In December 2015, Justice Edelman of the Federal Court of Australia found that Reckitt Benckiser (Australia) Pty Ltd (Reckitt Benckiser) had breached the Australian Consumer Law (ACL) by engaging in conduct that was misleading and deceptive and false (Nurofen decision).1
The essence of His Honour’s findings was that Reckitt Benckiser had represented, through product packaging and website representations, that its Nurofen Specific Pain Relief products were specifically designed to treat the particular pain symptoms described on the packaging. In fact, however, the products in the range were all made from identical ingredients so that one was just as good as the other in treating any of the pain symptoms called out on the packaging.
On 29 April 2016, Justice Edelman brought down his decision on penalties (Nurofen penalties decision)2, ordering Reckitt Benckiser to pay a civil pecuniary penalty of $1.7 million. This was much closer to the quantum of the penalty proposed by Reckitt Benckiser, i.e. $1.1 million, than that sought by the ACCC, which argued for a penalty of at least $6 million.
What does this mean for you?
1. Regulatory approvals are not the end of the story when it comes to assessing compliance with Australian consumer laws
Reckitt Benckiser was found to have breached the ACL through its packaging representations despite the fact that each of the products had been approved by the Therapeutic Goods Administration (TGA) under the Therapeutic Goods Act 1989 (Cth). Reckitt Benckiser had relied heavily on these TGA approvals as a reason for failing to respond to public pressures concerning the marketing of its Nurofen Specific Pain Relief Range products.
Justice Edelman accepted the ACCC’s argument that the regulatory approvals had been given to the products individually, without taking into account the overall impression created by the four products taken as a group. Accordingly, even though the packaging did not, on its face, exceed the approved indications, this was not enough to shield those products from further scrutiny by the court on the question of misleading and deceptive and false practices.
2. Make sure that global compliance policies are tailored to meet Australian requirements
A major area in which Reckitt Benckiser appears to have fallen short is in the drafting and implementation of its competition law compliance program. Reckitt Benckiser had comprehensive compliance programs and training systems in place, but, Justice Edelman noted that these did not even refer specifically to the ACL. Global compliance programs need to be tailored to Australian conditions and laws.
3. Take notice of what consumer advocacy groups are saying about you in the media
Justice Edelman was critical of Reckitt Benckiser for failing to act on certain criticisms in the public domain concerning the marketing of the Nurofen Specific Pain Relief Range products. He referred to these as “warning bells” and questioned the efficacy of Reckitt Benckiser’s compliance program in light of the company’s failure to act on such clear indications that something was amiss with its marketing strategy.
These “warning bells” included Reckitt Benckiser receiving a CHOICE Shonky Award in 2010 and, in 2013, being featured on ABC’s television show “The Checkout”.
To justify its failure to respond to these criticisms, Reckitt Benckiser alleged it had been unaware of this media coverage. Justice Edelman was not convinced by that argument.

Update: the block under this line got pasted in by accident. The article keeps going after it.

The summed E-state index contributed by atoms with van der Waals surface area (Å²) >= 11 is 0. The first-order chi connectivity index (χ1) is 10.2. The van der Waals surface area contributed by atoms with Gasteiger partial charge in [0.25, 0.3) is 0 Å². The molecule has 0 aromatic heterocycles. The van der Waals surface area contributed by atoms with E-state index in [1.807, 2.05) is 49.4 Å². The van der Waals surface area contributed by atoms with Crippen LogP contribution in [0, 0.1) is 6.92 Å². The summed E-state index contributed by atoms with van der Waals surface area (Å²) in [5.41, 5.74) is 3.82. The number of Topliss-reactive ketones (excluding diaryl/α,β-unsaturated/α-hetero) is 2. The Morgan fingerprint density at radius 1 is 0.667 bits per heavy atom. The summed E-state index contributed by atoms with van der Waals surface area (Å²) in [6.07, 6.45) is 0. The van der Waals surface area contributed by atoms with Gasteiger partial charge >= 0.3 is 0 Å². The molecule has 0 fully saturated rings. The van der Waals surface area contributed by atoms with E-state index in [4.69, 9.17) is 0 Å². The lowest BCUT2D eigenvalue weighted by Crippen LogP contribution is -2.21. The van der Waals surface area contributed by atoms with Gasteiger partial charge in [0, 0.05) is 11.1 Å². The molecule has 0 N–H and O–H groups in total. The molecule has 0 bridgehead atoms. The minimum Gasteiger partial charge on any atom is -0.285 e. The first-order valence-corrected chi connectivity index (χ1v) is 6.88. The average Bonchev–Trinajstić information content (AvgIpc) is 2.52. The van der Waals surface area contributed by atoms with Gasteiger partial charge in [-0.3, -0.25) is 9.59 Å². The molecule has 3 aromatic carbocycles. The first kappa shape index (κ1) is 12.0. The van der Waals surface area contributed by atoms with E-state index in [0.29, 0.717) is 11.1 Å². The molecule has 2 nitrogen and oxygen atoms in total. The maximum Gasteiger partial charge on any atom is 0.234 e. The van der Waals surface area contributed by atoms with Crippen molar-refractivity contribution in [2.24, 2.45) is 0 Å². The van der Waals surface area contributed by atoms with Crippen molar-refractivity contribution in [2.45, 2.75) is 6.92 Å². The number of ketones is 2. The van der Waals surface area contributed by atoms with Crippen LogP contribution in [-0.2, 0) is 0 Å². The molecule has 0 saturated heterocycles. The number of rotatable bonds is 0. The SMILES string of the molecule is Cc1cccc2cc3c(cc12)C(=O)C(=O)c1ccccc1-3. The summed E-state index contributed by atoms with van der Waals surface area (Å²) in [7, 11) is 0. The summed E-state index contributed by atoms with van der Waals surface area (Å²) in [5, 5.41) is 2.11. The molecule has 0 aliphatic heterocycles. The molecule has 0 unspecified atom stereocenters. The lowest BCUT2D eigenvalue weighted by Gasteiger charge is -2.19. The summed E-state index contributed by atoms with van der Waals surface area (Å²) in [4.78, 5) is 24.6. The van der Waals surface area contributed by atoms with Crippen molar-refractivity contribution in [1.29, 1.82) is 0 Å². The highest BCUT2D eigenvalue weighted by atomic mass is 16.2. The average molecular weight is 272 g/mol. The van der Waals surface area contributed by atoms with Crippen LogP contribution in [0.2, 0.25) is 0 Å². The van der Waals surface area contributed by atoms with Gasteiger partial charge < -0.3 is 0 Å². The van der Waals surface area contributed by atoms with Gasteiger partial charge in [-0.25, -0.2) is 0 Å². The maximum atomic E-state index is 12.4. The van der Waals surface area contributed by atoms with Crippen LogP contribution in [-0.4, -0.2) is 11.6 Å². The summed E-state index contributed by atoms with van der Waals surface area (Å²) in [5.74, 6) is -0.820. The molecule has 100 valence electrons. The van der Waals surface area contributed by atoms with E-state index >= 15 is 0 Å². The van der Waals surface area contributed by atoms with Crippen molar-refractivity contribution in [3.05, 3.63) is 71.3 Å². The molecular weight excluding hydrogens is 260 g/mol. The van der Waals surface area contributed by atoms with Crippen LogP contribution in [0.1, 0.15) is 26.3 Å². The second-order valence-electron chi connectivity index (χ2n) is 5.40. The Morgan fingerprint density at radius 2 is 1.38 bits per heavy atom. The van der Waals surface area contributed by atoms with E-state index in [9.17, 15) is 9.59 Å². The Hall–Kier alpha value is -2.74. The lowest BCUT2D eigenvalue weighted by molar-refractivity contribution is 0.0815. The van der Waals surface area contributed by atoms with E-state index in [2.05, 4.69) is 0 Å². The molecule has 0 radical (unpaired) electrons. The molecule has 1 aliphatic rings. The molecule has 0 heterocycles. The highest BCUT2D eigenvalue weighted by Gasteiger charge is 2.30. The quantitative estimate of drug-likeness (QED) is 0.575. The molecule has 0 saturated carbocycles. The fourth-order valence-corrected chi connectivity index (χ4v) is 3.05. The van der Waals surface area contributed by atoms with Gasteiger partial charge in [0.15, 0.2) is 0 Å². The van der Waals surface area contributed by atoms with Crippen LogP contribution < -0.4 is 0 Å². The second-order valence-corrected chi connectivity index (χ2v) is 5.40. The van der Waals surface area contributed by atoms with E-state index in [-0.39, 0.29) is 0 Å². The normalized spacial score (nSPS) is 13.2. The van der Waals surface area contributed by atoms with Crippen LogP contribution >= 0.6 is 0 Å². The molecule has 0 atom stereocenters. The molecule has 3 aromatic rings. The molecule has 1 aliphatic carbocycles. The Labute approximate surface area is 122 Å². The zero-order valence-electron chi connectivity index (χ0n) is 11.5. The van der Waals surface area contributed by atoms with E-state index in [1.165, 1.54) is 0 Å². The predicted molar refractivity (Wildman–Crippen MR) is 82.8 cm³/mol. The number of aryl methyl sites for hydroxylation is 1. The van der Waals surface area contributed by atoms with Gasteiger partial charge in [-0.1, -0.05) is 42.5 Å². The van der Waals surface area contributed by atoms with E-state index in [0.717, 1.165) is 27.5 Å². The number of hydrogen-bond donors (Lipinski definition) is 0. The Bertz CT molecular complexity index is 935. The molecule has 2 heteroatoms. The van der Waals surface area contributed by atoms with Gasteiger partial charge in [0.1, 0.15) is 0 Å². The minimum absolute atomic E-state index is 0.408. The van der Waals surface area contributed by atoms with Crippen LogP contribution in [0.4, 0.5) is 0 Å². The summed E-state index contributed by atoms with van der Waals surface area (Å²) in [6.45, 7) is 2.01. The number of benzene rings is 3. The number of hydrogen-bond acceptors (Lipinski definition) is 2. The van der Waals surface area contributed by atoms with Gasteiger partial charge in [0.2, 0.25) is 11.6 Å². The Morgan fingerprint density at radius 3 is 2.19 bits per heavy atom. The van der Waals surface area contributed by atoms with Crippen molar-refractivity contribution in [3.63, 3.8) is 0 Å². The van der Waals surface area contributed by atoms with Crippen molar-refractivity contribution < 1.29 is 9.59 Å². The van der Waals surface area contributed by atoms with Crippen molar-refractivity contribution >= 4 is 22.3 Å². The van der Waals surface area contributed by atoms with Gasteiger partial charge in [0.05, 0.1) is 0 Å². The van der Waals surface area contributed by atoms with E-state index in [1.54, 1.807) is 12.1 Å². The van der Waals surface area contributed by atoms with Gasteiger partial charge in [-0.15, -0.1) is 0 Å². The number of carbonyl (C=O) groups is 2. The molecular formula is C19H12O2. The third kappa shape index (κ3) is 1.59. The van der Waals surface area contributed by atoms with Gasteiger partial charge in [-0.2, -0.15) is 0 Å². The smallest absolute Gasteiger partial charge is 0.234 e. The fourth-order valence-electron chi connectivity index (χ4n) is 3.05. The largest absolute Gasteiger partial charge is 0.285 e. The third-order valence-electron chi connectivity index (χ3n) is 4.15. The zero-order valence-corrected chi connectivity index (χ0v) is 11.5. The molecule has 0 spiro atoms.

The end of the Nurofen nightmare… or is it?
1. Consumer class action launched against Reckitt Benckiser
A class action has been launched against Reckitt Benckiser with a view to securing refunds for any Australian consumers who purchased one of the impugned Nurofen Specific Pain Relief products. If the class action is successful, Reckitt Benckiser could end up having to pay many more millions in compensation. The first hearing of the case took place before Justice Jagot of the Federal Court on 14 April 2016.
2. Possibility of further proceedings on the new Nurofen Specific Pain Relief Range packaging
During the course of its submissions on penalties, Reckitt Benckiser relied heavily on the assumption that its new packaging for Nurofen Specific Pain Relief Range products no longer infringed the ACL in order to make the point that its sales and profitability were unlikely to have been affected by the contraventions. That argument was referred to by Justice Edelman as a “high stakes gamble”.
The new Nurofen Specific Pain Relief packaging still contains the description “Fast Targeted Relief from Pain”; it still makes reference to a particular pain condition (e.g. “Nurofen Migraine Pain”); and the products in question still appear to be displayed in close proximity to other products within the range as well as to other products of similar composition but lower price. Despite all this, Reckitt Benckiser seemed confident that its packaging no longer breached the ACL because it has now included the description “also suitable for general pain relief” at the top of the pack.
Justice Edelman, on the other hand, suggested that, “There may still be questions that arise from this packaging”. His Honour also took great care throughout the Nurofen penalty decision to make clear that he was “[making] no finding about whether or not the current packaging involves any contravention of the Australian Consumer Law”.
Whether the ACCC or another plaintiff takes up the thinly veiled offer to commence further proceedings in relation to the new Nurofen Specific Pain Relief packaging remains to be seen.
1.Australian Competition and Consumer Commission v Reckitt Benckiser (Australia) Pty Ltd (No 4)  1408.
2. Australian Competition and Consumer Commission v Reckitt Benckiser (Australia) Pty Ltd (No 7)  FCA 424.